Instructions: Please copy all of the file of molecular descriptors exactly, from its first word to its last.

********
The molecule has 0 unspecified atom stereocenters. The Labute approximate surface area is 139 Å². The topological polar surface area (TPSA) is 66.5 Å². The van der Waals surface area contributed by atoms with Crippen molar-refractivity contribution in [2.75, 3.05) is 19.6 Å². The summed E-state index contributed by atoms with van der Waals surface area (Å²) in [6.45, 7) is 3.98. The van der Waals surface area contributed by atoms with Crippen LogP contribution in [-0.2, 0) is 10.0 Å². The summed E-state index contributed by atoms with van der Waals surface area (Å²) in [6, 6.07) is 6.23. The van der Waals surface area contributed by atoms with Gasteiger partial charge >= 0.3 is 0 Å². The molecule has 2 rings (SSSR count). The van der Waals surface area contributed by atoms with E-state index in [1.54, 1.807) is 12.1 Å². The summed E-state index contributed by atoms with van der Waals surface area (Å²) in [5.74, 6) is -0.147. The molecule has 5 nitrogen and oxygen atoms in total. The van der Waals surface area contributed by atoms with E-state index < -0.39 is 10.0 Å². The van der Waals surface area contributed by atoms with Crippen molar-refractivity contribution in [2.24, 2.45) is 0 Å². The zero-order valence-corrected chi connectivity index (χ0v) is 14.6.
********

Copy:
The molecule has 0 unspecified atom stereocenters. The Labute approximate surface area is 139 Å². The topological polar surface area (TPSA) is 66.5 Å². The van der Waals surface area contributed by atoms with Crippen molar-refractivity contribution in [2.75, 3.05) is 19.6 Å². The summed E-state index contributed by atoms with van der Waals surface area (Å²) in [6.45, 7) is 3.98. The van der Waals surface area contributed by atoms with Crippen LogP contribution in [-0.2, 0) is 10.0 Å². The summed E-state index contributed by atoms with van der Waals surface area (Å²) in [6, 6.07) is 6.23. The van der Waals surface area contributed by atoms with Gasteiger partial charge >= 0.3 is 0 Å². The molecule has 2 rings (SSSR count). The van der Waals surface area contributed by atoms with E-state index in [1.54, 1.807) is 12.1 Å². The summed E-state index contributed by atoms with van der Waals surface area (Å²) in [5.74, 6) is -0.147. The molecule has 5 nitrogen and oxygen atoms in total. The van der Waals surface area contributed by atoms with E-state index < -0.39 is 10.0 Å². The van der Waals surface area contributed by atoms with Crippen molar-refractivity contribution in [2.24, 2.45) is 0 Å². The zero-order valence-corrected chi connectivity index (χ0v) is 14.6.